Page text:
Ive found the only time the game takes awhile is when you get people who play Guard infantry/Orks/Nids who also take their time and think everything out. I believe there was a couple at a tourny i went too a few weeks ago who played orks with a 120 model count, and they always took so long because not only with 2 players did they have to discuss everything, but both of them took it down to minute details aswell.

I find WFB to be a much slower game, a 2000-2500 usually takes 3 hours or so because there tends to be much more dice rolling a rule sorting etc.

Damocles8
30-06-2008, 03:55
assuming food is close, take lunch breaks in turns on opponent's turn (i.e have 2 out of 3 players go get food, leave 1 to witness rolls); baring that collectively order pizza for each team (again during the opponent's turns)...as for phone calls, use the same idea for eating.....

ehlijen
30-06-2008, 05:41
phenski, read my last paragraph :p

Also, I was talkking more about 2k-2.5k games. You can't really draw those out to 8 hours without long and empty bits with nothing happening. Most people should be able to go 2 hours without eating and having to talk to their GF on the phone. right?

electric
30-06-2008, 05:44
phenski, read my last paragraph :p

Also, I was talkking more about 2k-2.5k games. You can't really draw those out to 8 hours without long and empty bits with nothing happening. Most people should be able to go 2 hours without eating and having to talk to their GF on the phone. right?

Depends what kind of girlfriend you have.:D

ehlijen
30-06-2008, 05:53
With a GF like that, you shouldn't be gaming in the first pace :p

electric
30-06-2008, 06:02
Au contraire, it just makes the challenge more fun.

ehlijen
30-06-2008, 06:19
If you can find an opponent willing to look at you while you do nothing but talk on the phone for half the game...

electric
30-06-2008, 06:22
Haha, no. The challenge of keeping the girl while ignoring her for a game.

Frostden
30-06-2008, 06:24
My group uses a few house rules, termed "Blob rules" to speed it up.

Blob rules:
Move your units as a big blob.
Small blast weapons hit 1/4 of the squad, fractions giving a hit on a 4+.
Flamers hit 1/2.
All units of any squad are in combat with any other unit in squad they have a model engaged with.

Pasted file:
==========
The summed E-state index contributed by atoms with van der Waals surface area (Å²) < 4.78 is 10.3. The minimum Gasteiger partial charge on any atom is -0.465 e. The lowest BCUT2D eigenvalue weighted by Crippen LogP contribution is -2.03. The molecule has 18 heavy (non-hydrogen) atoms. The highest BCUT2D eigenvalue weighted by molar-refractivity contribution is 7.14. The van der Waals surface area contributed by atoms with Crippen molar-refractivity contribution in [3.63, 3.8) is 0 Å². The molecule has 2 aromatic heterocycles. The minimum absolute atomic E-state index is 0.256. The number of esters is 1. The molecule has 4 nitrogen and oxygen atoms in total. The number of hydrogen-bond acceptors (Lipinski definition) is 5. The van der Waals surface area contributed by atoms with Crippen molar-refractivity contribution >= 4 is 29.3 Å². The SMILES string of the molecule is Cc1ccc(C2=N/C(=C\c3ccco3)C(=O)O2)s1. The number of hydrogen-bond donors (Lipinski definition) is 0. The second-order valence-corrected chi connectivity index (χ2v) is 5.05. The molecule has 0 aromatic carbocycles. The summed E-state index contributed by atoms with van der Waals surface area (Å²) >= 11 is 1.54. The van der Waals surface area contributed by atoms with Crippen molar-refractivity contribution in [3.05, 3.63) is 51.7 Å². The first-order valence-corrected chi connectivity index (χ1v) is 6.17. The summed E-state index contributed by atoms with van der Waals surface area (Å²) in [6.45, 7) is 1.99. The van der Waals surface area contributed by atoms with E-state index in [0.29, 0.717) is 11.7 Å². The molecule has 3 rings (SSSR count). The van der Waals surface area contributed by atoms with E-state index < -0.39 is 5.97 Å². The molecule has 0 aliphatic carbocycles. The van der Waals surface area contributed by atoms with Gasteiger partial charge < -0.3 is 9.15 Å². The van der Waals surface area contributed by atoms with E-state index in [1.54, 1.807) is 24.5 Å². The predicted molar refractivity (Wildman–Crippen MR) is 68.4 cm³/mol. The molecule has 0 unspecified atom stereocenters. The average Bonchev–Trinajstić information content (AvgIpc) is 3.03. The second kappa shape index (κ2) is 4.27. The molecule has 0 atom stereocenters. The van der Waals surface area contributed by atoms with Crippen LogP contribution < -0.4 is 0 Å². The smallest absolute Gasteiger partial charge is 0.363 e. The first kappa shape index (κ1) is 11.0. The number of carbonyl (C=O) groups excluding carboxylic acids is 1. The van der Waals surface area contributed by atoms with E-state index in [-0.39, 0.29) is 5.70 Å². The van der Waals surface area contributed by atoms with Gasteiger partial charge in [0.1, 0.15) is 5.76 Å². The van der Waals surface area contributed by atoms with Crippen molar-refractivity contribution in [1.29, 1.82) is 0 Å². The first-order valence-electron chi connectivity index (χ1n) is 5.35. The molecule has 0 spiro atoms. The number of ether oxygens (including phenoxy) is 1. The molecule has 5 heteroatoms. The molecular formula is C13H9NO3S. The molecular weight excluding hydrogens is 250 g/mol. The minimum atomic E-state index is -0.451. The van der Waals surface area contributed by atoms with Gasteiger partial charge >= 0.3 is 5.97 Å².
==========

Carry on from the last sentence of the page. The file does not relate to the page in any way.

If you can see one model in a squad, all models can see and be seen.
If you are within 1 inch of a terrain feature, you get cover from it.
Models are all abstract cylinders.

These rules mean that you spend no time worrying about where you position models, messing around with coherency, trying to optimise your squad positioning to initiate or meet a charge...all the time consuming and finicky but not especially fun parts of the game. It also means you can use stands to move models as a squad.

Staurikosaurus
30-06-2008, 06:47
Well, for a standard 2k game my gaming group can finish in an hour. Knowing the rules well speeds the game up immensely. As for apoc, I've played 21K per side games. The way we've found to really speed the game up is to make 20 min turns and 10 min for deployment. Not every player has units on every portion of the board so you don't need to watch every single roll. It's easily do-able to have all movement and shooting done in 20 min.

Unamed Consript
30-06-2008, 07:00
Play with less people on a smaller board. I play 1500pts with a minimum of 5 players on a 6'X6' board. we have finished 3 games total! we usually start at 2-5 pm and we end at 1-5 am.

Chaos and Evil
30-06-2008, 08:07
Use more Baneblades, as they can wipe the board clear of enemy infantry quicker.

Bathfinder
30-06-2008, 08:24
My group uses a few house rules, termed "Blob rules" to speed it up.

Blob rules:
Move your units as a big blob.
Small blast weapons hit 1/4 of the squad, fractions giving a hit on a 4+.
Flamers hit 1/2.
All units of any squad are in combat with any other unit in squad they have a model engaged with.
If you can see one model in a squad, all models can see and be seen.
If you are within 1 inch of a terrain feature, you get cover from it.
Models are all abstract cylinders.

These rules mean that you spend no time worrying about where you position models, messing around with coherency, trying to optimise your squad positioning to initiate or meet a charge...all the time consuming and finicky but not especially fun parts of the game. It also means you can use stands to move models as a squad.

That's a cute one, but not for me.
The simplest in my opinion is: Move the important models first (generally they are the first and the last model (with regard to the direction of movement) and then position the others quicly in between. Thereby eliminating the need to measure movement for each one of the 30 gaunts). Saves a lot of time...

alphastealer
30-06-2008, 08:28
First off, appoc is a long game if you are playing 10k pts or more so decide if commiting a full day to one game is good for you or not.

Most of my games tend to be at 1500pt and in that size of game there is more scope for keeping time restrictions.

1) Use chess clocks. Brilliant inventions. The player whose time runs out loses either a victory point value or outright loses the game. I would opt for the latter option if you have really slow and indecisive guys who are easily distracted.